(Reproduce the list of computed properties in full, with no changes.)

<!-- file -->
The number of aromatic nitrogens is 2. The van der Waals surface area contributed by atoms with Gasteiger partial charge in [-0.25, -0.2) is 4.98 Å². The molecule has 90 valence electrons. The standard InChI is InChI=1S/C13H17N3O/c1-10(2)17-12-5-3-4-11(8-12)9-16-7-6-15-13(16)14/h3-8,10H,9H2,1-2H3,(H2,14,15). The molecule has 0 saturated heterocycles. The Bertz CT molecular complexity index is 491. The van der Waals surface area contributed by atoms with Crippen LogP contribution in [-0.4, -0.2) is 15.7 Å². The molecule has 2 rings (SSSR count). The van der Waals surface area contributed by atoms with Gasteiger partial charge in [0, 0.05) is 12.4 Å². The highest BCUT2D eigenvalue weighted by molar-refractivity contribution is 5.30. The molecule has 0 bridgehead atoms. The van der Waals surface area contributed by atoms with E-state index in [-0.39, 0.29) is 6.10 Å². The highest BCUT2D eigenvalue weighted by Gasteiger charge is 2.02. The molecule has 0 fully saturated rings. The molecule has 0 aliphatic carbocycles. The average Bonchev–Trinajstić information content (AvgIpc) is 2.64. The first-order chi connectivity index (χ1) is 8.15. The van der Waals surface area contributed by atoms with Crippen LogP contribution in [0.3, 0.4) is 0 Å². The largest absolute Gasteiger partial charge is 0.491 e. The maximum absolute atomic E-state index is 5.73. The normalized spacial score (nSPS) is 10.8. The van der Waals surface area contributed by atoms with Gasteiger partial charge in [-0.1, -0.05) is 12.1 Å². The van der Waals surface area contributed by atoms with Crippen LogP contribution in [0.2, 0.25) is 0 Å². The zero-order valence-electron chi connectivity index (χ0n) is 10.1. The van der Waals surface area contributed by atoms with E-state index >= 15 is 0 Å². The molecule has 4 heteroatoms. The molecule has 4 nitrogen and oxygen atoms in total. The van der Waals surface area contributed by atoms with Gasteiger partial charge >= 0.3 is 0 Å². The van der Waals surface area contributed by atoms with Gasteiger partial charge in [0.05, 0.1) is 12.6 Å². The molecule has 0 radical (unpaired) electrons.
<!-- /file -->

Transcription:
The number of aromatic nitrogens is 2. The van der Waals surface area contributed by atoms with Gasteiger partial charge in [-0.25, -0.2) is 4.98 Å². The molecule has 90 valence electrons. The standard InChI is InChI=1S/C13H17N3O/c1-10(2)17-12-5-3-4-11(8-12)9-16-7-6-15-13(16)14/h3-8,10H,9H2,1-2H3,(H2,14,15). The molecule has 0 saturated heterocycles. The Bertz CT molecular complexity index is 491. The van der Waals surface area contributed by atoms with Crippen LogP contribution in [-0.4, -0.2) is 15.7 Å². The molecule has 2 rings (SSSR count). The van der Waals surface area contributed by atoms with Gasteiger partial charge in [0, 0.05) is 12.4 Å². The highest BCUT2D eigenvalue weighted by molar-refractivity contribution is 5.30. The molecule has 0 bridgehead atoms. The van der Waals surface area contributed by atoms with E-state index in [-0.39, 0.29) is 6.10 Å². The highest BCUT2D eigenvalue weighted by Gasteiger charge is 2.02. The molecule has 0 fully saturated rings. The molecule has 0 aliphatic carbocycles. The average Bonchev–Trinajstić information content (AvgIpc) is 2.64. The first-order chi connectivity index (χ1) is 8.15. The van der Waals surface area contributed by atoms with Crippen LogP contribution in [0.3, 0.4) is 0 Å². The largest absolute Gasteiger partial charge is 0.491 e. The maximum absolute atomic E-state index is 5.73. The normalized spacial score (nSPS) is 10.8. The van der Waals surface area contributed by atoms with Gasteiger partial charge in [-0.1, -0.05) is 12.1 Å². The van der Waals surface area contributed by atoms with Crippen LogP contribution in [0.2, 0.25) is 0 Å². The zero-order valence-electron chi connectivity index (χ0n) is 10.1. The van der Waals surface area contributed by atoms with E-state index >= 15 is 0 Å². The molecule has 4 heteroatoms. The molecule has 4 nitrogen and oxygen atoms in total. The van der Waals surface area contributed by atoms with Gasteiger partial charge >= 0.3 is 0 Å². The van der Waals surface area contributed by atoms with Gasteiger partial charge in [0.05, 0.1) is 12.6 Å². The molecule has 0 radical (unpaired) electrons.